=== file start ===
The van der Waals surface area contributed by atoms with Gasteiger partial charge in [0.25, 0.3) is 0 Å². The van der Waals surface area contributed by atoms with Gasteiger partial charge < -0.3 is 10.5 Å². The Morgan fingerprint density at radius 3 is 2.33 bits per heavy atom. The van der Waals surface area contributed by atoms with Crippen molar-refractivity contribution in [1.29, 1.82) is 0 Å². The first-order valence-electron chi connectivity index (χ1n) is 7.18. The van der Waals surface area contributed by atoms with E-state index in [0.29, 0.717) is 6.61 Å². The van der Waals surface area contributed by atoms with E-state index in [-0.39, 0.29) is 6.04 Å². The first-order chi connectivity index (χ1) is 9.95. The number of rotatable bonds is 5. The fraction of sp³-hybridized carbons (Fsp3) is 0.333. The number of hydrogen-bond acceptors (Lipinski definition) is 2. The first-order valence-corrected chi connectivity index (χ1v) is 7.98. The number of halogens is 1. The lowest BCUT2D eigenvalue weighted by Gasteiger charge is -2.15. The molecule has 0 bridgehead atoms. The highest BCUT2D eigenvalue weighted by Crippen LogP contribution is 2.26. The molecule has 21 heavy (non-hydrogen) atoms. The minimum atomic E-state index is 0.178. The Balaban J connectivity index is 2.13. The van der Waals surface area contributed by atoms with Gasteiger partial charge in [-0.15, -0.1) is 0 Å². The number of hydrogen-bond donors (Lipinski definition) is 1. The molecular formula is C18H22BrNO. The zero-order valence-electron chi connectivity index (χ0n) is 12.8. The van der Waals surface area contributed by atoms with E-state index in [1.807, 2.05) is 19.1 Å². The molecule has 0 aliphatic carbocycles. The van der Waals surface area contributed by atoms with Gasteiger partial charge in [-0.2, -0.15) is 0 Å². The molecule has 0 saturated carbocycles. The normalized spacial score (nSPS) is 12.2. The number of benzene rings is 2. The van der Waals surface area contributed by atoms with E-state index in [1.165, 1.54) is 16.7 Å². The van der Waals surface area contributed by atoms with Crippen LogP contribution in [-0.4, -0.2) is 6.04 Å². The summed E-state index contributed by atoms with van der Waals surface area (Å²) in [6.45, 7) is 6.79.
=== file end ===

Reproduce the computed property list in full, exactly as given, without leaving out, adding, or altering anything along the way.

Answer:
The van der Waals surface area contributed by atoms with Gasteiger partial charge in [0.25, 0.3) is 0 Å². The van der Waals surface area contributed by atoms with Gasteiger partial charge < -0.3 is 10.5 Å². The Morgan fingerprint density at radius 3 is 2.33 bits per heavy atom. The van der Waals surface area contributed by atoms with Crippen molar-refractivity contribution in [1.29, 1.82) is 0 Å². The first-order valence-electron chi connectivity index (χ1n) is 7.18. The van der Waals surface area contributed by atoms with E-state index in [0.29, 0.717) is 6.61 Å². The van der Waals surface area contributed by atoms with E-state index in [-0.39, 0.29) is 6.04 Å². The first-order chi connectivity index (χ1) is 9.95. The number of rotatable bonds is 5. The fraction of sp³-hybridized carbons (Fsp3) is 0.333. The number of hydrogen-bond acceptors (Lipinski definition) is 2. The first-order valence-corrected chi connectivity index (χ1v) is 7.98. The number of halogens is 1. The lowest BCUT2D eigenvalue weighted by Gasteiger charge is -2.15. The molecule has 0 bridgehead atoms. The highest BCUT2D eigenvalue weighted by Crippen LogP contribution is 2.26. The molecule has 21 heavy (non-hydrogen) atoms. The minimum atomic E-state index is 0.178. The Balaban J connectivity index is 2.13. The van der Waals surface area contributed by atoms with Gasteiger partial charge in [-0.15, -0.1) is 0 Å². The number of hydrogen-bond donors (Lipinski definition) is 1. The molecular formula is C18H22BrNO. The zero-order valence-electron chi connectivity index (χ0n) is 12.8. The van der Waals surface area contributed by atoms with E-state index in [1.807, 2.05) is 19.1 Å². The molecule has 0 aliphatic carbocycles. The van der Waals surface area contributed by atoms with Gasteiger partial charge in [-0.2, -0.15) is 0 Å². The molecule has 0 saturated carbocycles. The normalized spacial score (nSPS) is 12.2. The number of benzene rings is 2. The van der Waals surface area contributed by atoms with E-state index in [1.165, 1.54) is 16.7 Å². The van der Waals surface area contributed by atoms with Crippen LogP contribution in [-0.4, -0.2) is 6.04 Å². The summed E-state index contributed by atoms with van der Waals surface area (Å²) in [6.45, 7) is 6.79.